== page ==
Nitrous oxide’s painkilling and numbing qualities begin to take effect when the gas is inhaled at very low concentrations. At increasingly higher concentrations, a sense of well being, or “high,” is experienced. A person experiencing a nitrous oxide high could result in:

Have slurred speech

Have difficulty in maintaining his or her balance or walking

Be slow to respond to questions

Be immune to any stimulus such as pain, loud noises, and speech

The gas is mixed with oxygen, which is at a greater concentration than what occurs naturally in the air we normally breathe.  The gas is delivered through a mask placed over the mouth and nose.  At first the patient only receives pure oxygen in order to become accustomed to breathing with the mask over the nose and mouth.  Then slowly nitrous oxide is added to the oxygen until the desired anesthetic effect is achieved.

At the end of the urologic procedure the nitrous oxide is turned off and the patient breathes pure oxygen for several minutes and then the mask is removed.  Most patients are comfortable afterwards and can walk out of the office without assistance and can even drive themselves home.

There are very few contraindications to using nitrous oxide.  These include patients with significant respiratory conditions such as severe COPD or emphysema.

There are very few side effects associated with the use of nitrous oxide.  The most common side effect is temporary nausea and rare vomiting.

Bottom Line:  Doctors make every effort to reduce or control pain associated with the medical procedures they perform.  The use of nitrous oxide in the outpatient or office setting helps patients eliminate pain associated with urologic procedures.  It is safe and there are few side effects.  For more information speak to your physician or give me a call at 504 891-8454.

Blood Pressure Up? Lower It Without Medication

September 24, 2015

Millions of Americans have hypertension. Millions are taking medication to lower their blood pressure. Now the new guidelines indicate that blood pressure should be less than 120 systolic or the highest number and less than 80 diastolic or the lowest number. Here are a few ways to lower the blood pressure that do not require medication.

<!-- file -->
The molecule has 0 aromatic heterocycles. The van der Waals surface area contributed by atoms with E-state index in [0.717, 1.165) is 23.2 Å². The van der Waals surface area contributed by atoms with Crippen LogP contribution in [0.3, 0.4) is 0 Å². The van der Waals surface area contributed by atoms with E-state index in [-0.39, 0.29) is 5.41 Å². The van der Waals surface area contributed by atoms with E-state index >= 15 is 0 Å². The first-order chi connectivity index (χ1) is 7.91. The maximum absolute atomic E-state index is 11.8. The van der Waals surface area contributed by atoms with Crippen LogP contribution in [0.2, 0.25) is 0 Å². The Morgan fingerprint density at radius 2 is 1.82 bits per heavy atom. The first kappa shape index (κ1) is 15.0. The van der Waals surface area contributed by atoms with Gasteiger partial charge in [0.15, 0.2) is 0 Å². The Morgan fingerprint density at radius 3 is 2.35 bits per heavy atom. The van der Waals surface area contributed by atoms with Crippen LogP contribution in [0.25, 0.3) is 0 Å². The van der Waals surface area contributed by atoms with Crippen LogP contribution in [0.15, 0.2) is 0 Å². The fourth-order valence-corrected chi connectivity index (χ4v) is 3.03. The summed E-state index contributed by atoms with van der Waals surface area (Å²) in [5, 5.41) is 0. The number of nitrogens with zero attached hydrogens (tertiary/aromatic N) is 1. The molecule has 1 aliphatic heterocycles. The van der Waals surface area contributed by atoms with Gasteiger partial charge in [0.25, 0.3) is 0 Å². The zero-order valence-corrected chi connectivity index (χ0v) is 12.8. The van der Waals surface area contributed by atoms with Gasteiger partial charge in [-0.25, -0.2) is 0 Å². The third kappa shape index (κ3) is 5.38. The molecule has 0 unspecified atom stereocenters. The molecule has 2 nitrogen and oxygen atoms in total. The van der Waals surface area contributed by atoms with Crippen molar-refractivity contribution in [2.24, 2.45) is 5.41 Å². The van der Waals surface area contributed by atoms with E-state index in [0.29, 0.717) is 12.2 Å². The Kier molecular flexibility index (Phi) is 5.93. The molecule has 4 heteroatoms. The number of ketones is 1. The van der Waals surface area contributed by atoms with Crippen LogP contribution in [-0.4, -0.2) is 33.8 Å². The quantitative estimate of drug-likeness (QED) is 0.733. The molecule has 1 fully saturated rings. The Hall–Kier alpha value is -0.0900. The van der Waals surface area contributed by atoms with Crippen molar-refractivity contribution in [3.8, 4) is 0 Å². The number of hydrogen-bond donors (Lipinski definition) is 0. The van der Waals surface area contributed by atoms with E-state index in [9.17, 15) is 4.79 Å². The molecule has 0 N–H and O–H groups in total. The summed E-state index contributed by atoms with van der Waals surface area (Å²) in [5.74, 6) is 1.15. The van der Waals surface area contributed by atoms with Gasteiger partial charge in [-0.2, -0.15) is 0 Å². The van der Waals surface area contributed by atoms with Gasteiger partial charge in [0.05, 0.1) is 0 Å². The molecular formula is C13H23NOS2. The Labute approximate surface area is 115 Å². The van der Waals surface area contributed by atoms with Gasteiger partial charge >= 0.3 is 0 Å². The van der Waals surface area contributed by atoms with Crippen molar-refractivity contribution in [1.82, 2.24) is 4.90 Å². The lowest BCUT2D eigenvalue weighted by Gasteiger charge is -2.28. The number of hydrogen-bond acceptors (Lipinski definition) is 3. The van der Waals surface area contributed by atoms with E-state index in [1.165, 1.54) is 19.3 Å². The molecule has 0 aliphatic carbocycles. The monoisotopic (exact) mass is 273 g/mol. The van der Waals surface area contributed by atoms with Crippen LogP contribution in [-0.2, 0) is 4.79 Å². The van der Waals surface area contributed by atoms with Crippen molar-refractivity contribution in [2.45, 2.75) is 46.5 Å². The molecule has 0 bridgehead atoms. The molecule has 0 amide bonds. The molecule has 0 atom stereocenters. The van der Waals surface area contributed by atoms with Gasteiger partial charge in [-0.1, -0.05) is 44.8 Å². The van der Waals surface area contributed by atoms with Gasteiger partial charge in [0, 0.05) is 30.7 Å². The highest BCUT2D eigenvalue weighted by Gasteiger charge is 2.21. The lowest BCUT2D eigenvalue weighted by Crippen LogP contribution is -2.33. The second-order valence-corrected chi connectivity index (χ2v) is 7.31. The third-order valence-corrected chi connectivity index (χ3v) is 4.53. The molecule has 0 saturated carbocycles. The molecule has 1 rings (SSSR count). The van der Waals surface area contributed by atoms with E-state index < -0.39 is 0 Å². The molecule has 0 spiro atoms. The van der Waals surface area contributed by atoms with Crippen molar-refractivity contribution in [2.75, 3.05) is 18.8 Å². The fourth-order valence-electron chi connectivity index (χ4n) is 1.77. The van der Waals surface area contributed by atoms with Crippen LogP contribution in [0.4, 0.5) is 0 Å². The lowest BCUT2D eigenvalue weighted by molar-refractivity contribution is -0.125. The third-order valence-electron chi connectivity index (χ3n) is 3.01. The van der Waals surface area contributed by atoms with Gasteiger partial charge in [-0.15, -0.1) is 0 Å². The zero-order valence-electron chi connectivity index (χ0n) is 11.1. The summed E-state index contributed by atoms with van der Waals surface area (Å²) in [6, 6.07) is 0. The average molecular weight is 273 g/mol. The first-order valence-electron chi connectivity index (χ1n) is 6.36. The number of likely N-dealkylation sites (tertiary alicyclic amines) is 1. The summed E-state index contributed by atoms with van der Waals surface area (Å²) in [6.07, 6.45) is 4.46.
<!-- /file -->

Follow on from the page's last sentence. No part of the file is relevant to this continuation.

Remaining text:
Exercise more

By following current guidelines on exercise—30 minutes a day, most days a week—you can bring down your blood pressure significantly. If you’ve been sedentary, try aerobic exercise to reduce your systolic blood pressure—the top number—by three to five points, and the bottom by two to three,.

People who get moving are often able to reduce the number of hypertension medications they’re on, he adds. Pick something you like—walking, running, swimming, cycling—and stick with it.

Eat bananas

You probably know that eating too much salt can raise blood pressure, but most people aren’t aware of the benefits of potassium, which counters sodium’s ill effects. Most don’t get enough of this mineral.

According to the 2010 Dietary Guidelines for Americans, people with hypertension may especially benefit from upping the amount of potassium in their diet. Adults should get at least 4,700 milligrams a day. A few good sources: bananas (422 milligrams each), a baked potato with skin (738 milligrams), orange juice (496 milligrams per cup), and nonfat or low-fat yogurt (531–579 milligrams per 8 ounces).

Cut salt

People with normal blood pressure, moderately high blood pressure, and full-fledged hypertension can substantially reduce their blood pressure by cutting salt intake. The Dietary Guidelines recommend that people with hypertension limit their intake of salt to less than 1,500 milligrams (600 milligrams of sodium) a day.

We get most of our sodium from processed foods, so stick with whole foods. When you do eat foods with nutrition labels, be sure to check their sodium content.

Don’t smoke

Smokers are at higher risk of hypertension. But even though tobacco and nicotine in cigarettes can cause temporary spikes in blood pressure, smoking itself is not thought to cause chronic hypertension.(Instead, factors associated with smoking, like heavy alcohol consumption and lack of exercise, might be responsible.)

Nevertheless, quitting smoking may help you lower your blood pressure a bit, the other health benefits are countless.

Lose weight